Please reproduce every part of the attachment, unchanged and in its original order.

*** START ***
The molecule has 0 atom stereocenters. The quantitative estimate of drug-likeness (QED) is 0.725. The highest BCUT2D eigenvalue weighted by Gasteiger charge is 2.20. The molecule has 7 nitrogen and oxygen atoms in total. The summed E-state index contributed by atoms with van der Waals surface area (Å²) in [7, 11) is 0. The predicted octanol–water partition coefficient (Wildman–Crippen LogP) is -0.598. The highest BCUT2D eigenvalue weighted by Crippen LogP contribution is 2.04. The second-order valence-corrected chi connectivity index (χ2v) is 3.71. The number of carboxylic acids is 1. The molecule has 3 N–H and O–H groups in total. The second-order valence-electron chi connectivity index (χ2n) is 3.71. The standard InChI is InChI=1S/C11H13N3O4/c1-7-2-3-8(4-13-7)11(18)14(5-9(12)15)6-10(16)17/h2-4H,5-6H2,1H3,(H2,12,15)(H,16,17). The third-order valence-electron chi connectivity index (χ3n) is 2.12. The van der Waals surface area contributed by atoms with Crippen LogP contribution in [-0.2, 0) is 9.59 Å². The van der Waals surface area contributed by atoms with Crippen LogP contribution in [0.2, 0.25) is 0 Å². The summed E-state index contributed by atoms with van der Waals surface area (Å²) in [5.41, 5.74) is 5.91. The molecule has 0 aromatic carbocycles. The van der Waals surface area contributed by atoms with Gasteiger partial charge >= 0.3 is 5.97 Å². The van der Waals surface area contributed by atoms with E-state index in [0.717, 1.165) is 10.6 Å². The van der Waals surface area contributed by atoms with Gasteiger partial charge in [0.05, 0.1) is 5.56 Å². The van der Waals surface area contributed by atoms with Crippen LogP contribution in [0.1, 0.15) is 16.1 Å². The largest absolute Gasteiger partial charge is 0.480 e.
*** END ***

The molecule has 0 atom stereocenters. The quantitative estimate of drug-likeness (QED) is 0.725. The highest BCUT2D eigenvalue weighted by Gasteiger charge is 2.20. The molecule has 7 nitrogen and oxygen atoms in total. The summed E-state index contributed by atoms with van der Waals surface area (Å²) in [7, 11) is 0. The predicted octanol–water partition coefficient (Wildman–Crippen LogP) is -0.598. The highest BCUT2D eigenvalue weighted by Crippen LogP contribution is 2.04. The second-order valence-corrected chi connectivity index (χ2v) is 3.71. The number of carboxylic acids is 1. The molecule has 3 N–H and O–H groups in total. The second-order valence-electron chi connectivity index (χ2n) is 3.71. The standard InChI is InChI=1S/C11H13N3O4/c1-7-2-3-8(4-13-7)11(18)14(5-9(12)15)6-10(16)17/h2-4H,5-6H2,1H3,(H2,12,15)(H,16,17). The third-order valence-electron chi connectivity index (χ3n) is 2.12. The van der Waals surface area contributed by atoms with Crippen LogP contribution in [-0.2, 0) is 9.59 Å². The van der Waals surface area contributed by atoms with Crippen LogP contribution in [0.2, 0.25) is 0 Å². The summed E-state index contributed by atoms with van der Waals surface area (Å²) in [5.41, 5.74) is 5.91. The molecule has 0 aromatic carbocycles. The van der Waals surface area contributed by atoms with Gasteiger partial charge >= 0.3 is 5.97 Å². The van der Waals surface area contributed by atoms with E-state index in [0.717, 1.165) is 10.6 Å². The van der Waals surface area contributed by atoms with Gasteiger partial charge in [0.05, 0.1) is 5.56 Å². The van der Waals surface area contributed by atoms with Crippen LogP contribution in [0.1, 0.15) is 16.1 Å². The largest absolute Gasteiger partial charge is 0.480 e.